3 Wildlife Tent Experts Prepare You for the Great American Backyard Campout

We are just days away from this year’s Great American Backyard Campout, and to help get everyone pumped for the big event, our own David Mizejewski will be on the Today show this Thursday helping Kathy Lee and Hoda set up one of Coleman’s Instant Tents.

For inspiration and a few tent erecting tips, here are three tent-building animals:

Eastern Tent-Making Caterpillar

These fuzzy little moths-to-be are the “social butterflies” of the caterpillar world, preferring to live in groups rather than alone. Every spring, after emerging from their eggs, these caterpillars make their way up the tree and begin constructing silk tents that will serve as their communal home during their entire larval lives (6-8 weeks).

Tent-making caterpillars hanging around their silken tent. Flickr photo by Thure Johnson

Tent-making caterpillars hanging around their silken tent. Flickr photo by Thure Johnson

Inside the tent, which is built facing the sun, the caterpillars gather together between feedings for some good ol’ sun bathing. Acting like glass houses, these silken tree tents trap the heat of the morning sun and allow the caterpillars to warm more quickly than they would if they remained outside the tent. And, as eastern tent caterpillars grow, so do their tents, with most making daily improvements by adding new layers of silk.

Tip you can use: Unless you want to create a sauna, avoid pitching your tent in direct sunlight if possible.

Weaver Birds

Just as some humans prefer sleeping in tent hammocks while camping, weaver birds also prefer hanging structures for comfort. These creative chirpers, known as Ploceidae birds, are found throughout Africa and Asia and are famous for creating elaborate hanging nests.

Weaver birds use leaf fibers, grass and twigs to construct their nests, which vary in shape and size. Another social species, these birds will usually build their nests close together, often several to one branch.  Some species even build the nest equivalent of an apartment complex; with 100-300 bird pairs living together, each with their own chamber.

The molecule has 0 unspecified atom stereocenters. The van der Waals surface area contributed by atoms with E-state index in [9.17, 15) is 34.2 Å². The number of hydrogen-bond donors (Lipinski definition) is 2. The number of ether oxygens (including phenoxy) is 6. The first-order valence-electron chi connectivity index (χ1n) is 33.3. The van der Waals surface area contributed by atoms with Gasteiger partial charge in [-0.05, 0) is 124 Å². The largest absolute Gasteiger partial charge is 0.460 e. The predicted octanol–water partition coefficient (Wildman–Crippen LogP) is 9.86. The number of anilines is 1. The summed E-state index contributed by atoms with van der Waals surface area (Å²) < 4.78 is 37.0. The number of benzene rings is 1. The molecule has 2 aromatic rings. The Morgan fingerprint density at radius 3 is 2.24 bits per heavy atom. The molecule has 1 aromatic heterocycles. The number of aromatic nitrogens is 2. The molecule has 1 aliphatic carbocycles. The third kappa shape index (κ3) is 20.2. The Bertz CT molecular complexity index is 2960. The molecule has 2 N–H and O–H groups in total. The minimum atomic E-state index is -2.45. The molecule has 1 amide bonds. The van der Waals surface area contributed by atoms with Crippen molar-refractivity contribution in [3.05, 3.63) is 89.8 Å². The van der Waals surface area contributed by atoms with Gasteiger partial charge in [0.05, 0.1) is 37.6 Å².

YouTube Preview Image

Sounds like a lot of work, but the best nests attract the best partners. Even though male weaver birds tend to be brightly colored, it is not enough to attract a mate. Only the most elaborate, well constructed nests will lure in prospective females.

Tip you can use: Unlike weaver birds, you don’t want to put up your tent too close to another tent if camping with family and friends. A tent’s thin “walls” will let every sound, word and snore be heard. So do yourself a favor and give yourself some space.

Tent-Making Bat

These tent-making bats are keeping dry under their homemade leaf tent. Wikimedia photo by Charlesjsharp

These tent-making bats are keeping dry under their homemade leaf tent. Wikimedia photo by Charlesjsharp

Costa Rica’s tent-making bats might be small—adults are about 2.4 inches—but they are some of nature’s best architects. By biting through the middle vein of a large leaf until it folds in half, these fruit loving bats create inverted v-shaped “tents” that protect them from sun, wind and rain.  Once created, anywhere from 2 to 59 individual bats will take up residence inside the tent.

Despite being made from a single leaf, a bat tent can last up to 60 days! Considering that it can take these tiny bats several nights to chew throw a one leaf, it’s good to know they only have to do it once every few months.

Tip you can use: If you expect bad weather while camping, be sure to attach a rainfly to your tent. The rainfly is a special tarp that is spread over the top of the tent to make it waterproof.


Register Your Backyard Campout

Register your backyard campout (it’s FREE!) and get great camping tips, recipes and games >>

Never Miss A Story!

Leave a Reply

Your email address will not be published. Required fields are marked *

National Wildlife Federation is a 501(c)(3) non-profit organization
PO Box 1583, Merrifield VA 22116-1583 1-800-822-9919
Privacy Policy | Terms of Use

Protect Wildlife